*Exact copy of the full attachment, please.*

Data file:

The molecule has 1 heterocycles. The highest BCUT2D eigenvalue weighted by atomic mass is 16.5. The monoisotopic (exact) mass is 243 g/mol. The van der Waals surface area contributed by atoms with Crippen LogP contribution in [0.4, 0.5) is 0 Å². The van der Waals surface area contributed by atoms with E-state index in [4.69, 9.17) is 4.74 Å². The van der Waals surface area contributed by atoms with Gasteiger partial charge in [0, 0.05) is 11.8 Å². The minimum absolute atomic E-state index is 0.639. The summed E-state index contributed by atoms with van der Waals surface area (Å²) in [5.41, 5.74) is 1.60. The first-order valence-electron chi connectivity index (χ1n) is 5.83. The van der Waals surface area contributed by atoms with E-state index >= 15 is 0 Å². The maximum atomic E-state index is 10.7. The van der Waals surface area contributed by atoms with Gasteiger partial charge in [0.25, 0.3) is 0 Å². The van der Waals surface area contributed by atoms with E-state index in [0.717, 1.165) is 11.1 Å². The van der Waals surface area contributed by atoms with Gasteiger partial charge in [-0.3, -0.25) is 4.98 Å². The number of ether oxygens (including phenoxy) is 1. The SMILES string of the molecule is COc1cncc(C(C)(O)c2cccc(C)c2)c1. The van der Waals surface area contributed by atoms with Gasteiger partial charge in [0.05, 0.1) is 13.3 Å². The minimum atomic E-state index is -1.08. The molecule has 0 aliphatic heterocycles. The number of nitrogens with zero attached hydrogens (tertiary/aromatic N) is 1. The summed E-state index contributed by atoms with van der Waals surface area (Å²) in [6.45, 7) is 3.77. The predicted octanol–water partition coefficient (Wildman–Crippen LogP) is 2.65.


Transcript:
The molecule has 1 heterocycles. The highest BCUT2D eigenvalue weighted by atomic mass is 16.5. The monoisotopic (exact) mass is 243 g/mol. The van der Waals surface area contributed by atoms with Crippen LogP contribution in [0.4, 0.5) is 0 Å². The van der Waals surface area contributed by atoms with E-state index in [4.69, 9.17) is 4.74 Å². The van der Waals surface area contributed by atoms with Gasteiger partial charge in [0, 0.05) is 11.8 Å². The minimum absolute atomic E-state index is 0.639. The summed E-state index contributed by atoms with van der Waals surface area (Å²) in [5.41, 5.74) is 1.60. The first-order valence-electron chi connectivity index (χ1n) is 5.83. The van der Waals surface area contributed by atoms with E-state index >= 15 is 0 Å². The maximum atomic E-state index is 10.7. The van der Waals surface area contributed by atoms with Gasteiger partial charge in [0.25, 0.3) is 0 Å². The van der Waals surface area contributed by atoms with E-state index in [0.717, 1.165) is 11.1 Å². The van der Waals surface area contributed by atoms with Gasteiger partial charge in [-0.3, -0.25) is 4.98 Å². The number of ether oxygens (including phenoxy) is 1. The SMILES string of the molecule is COc1cncc(C(C)(O)c2cccc(C)c2)c1. The van der Waals surface area contributed by atoms with Gasteiger partial charge in [0.05, 0.1) is 13.3 Å². The minimum atomic E-state index is -1.08. The molecule has 0 aliphatic heterocycles. The number of nitrogens with zero attached hydrogens (tertiary/aromatic N) is 1. The summed E-state index contributed by atoms with van der Waals surface area (Å²) in [6.45, 7) is 3.77. The predicted octanol–water partition coefficient (Wildman–Crippen LogP) is 2.65.